Russia and China have now pooled their efforts in order to make their dreams of a stronger rouble and yuan come true. The currency wars raging around the world are just the tip of the iceberg, the famous US trader Russ Winter says. China has launched a series of manoeuvres to wrest away from the dollar its current status as the planet’s main reserve currency. In accordance with a long-standing Chinese tradition, the strategy of that war is based on deception.
The two allies’ plan is as follows: first they want to put a tight noose around the dollar’s neck, and then, when a convenient moment comes, kick the chair out from under the United States.
We have long warned readers that the dollar is currently undergoing a death by a thousand cuts as nations the world over move to reduce their holdings of dollars and announce new trade agreements in non-dollar currencies.
If currency trader Russ Winter is correct, Russia & China are getting ready to give the process a kick start.
As Russia, Behind the Headlines points out, the goal is for the rouble and the yuan to eventually replace the dollar as global reserve currencies:
In simple terms, Russia and China want to increase the convertibility of the rouble and the yuan, and to increase the two currencies’ role in international trade – and then to propose them as global reserve currencies. The United States, where the level of sovereign dept is approaching 110 per cent of GDP, will be unable to meet such a challenge.
How does one go about position your currency as the next global reserve currency? In a word, gold:
To that end, China and Russia will need to back their currencies with gold. Last year China held 30.2 per cent of the global gold and currency reserves. It is unclear how much of the Chinese reserves are being held in gold, since the country does not disclose such details.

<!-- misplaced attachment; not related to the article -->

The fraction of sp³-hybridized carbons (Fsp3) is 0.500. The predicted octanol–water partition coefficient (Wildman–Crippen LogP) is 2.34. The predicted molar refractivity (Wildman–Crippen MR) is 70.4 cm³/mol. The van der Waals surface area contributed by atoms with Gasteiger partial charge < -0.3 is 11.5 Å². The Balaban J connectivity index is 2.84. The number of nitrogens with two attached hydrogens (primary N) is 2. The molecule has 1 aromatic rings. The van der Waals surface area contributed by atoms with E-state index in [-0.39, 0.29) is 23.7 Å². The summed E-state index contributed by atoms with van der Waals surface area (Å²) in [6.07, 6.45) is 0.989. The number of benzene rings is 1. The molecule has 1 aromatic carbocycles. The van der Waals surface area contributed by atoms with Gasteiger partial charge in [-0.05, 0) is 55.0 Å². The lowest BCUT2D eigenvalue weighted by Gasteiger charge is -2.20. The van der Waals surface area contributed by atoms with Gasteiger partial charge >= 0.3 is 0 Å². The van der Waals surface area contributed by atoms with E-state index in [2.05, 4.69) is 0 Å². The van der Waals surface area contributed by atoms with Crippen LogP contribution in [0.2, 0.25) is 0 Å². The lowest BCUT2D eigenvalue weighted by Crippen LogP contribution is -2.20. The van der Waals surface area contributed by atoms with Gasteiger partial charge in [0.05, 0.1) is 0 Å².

There is no doubt, however, that China’s gold reserves are growing.
Jim Rickards has estimated that China has already accumulated over 5,000 tons of gold. The true number could already be closer to 10,000 tons:
Experts suspect that when the Chinese said they held 1,054 tonnes of the metal in 2009, they deliberately underreported the figure by a factor of 2 or 3.
Be that as it may, China is known to produce 350 tonnes of gold every year, which translates into 1,400 tonnes over the past four years. There is little doubt that all that gold goes straight to the Chinese central bank’s vaults.
Meanwhile, Chinese imports of gold via Hong Kong rose by 950 tonnes between 2011 and 2012. In the first five months of 2013 mainland China imported more of the metal than in the entire 2012.
Perhaps the reason that GOFO has gone (permanently?) negative is the fact that 1,198 tons of gold have been sucked East out of the LBMA during the first half of 2013 alone:
Yet another important factor is the physical shipments of gold from the London Bullion Market Association (LBMA) last May.
During that month, shipments rose to 28.2 million ounces (877 tonnes) of gold. The physical volume of gold that has been sold to China since the beginning of 2013 currently stands at 1,198 tonnes.
While the Western financial media screams that the secular bull market in gold has ended, if anything is ending, it is the global reserve status of the US dollar. We suspect sub-$1200 gold only accelerated China’s acquisition of gold. Expect June’s import numbers to top 1,000 tons. When one day in 2015 or 2017 China suddenly announces that the yuan will be backed with 10,000 tons of 1kg gold bars, the chair will certainly be fully kicked out from under the US dollar.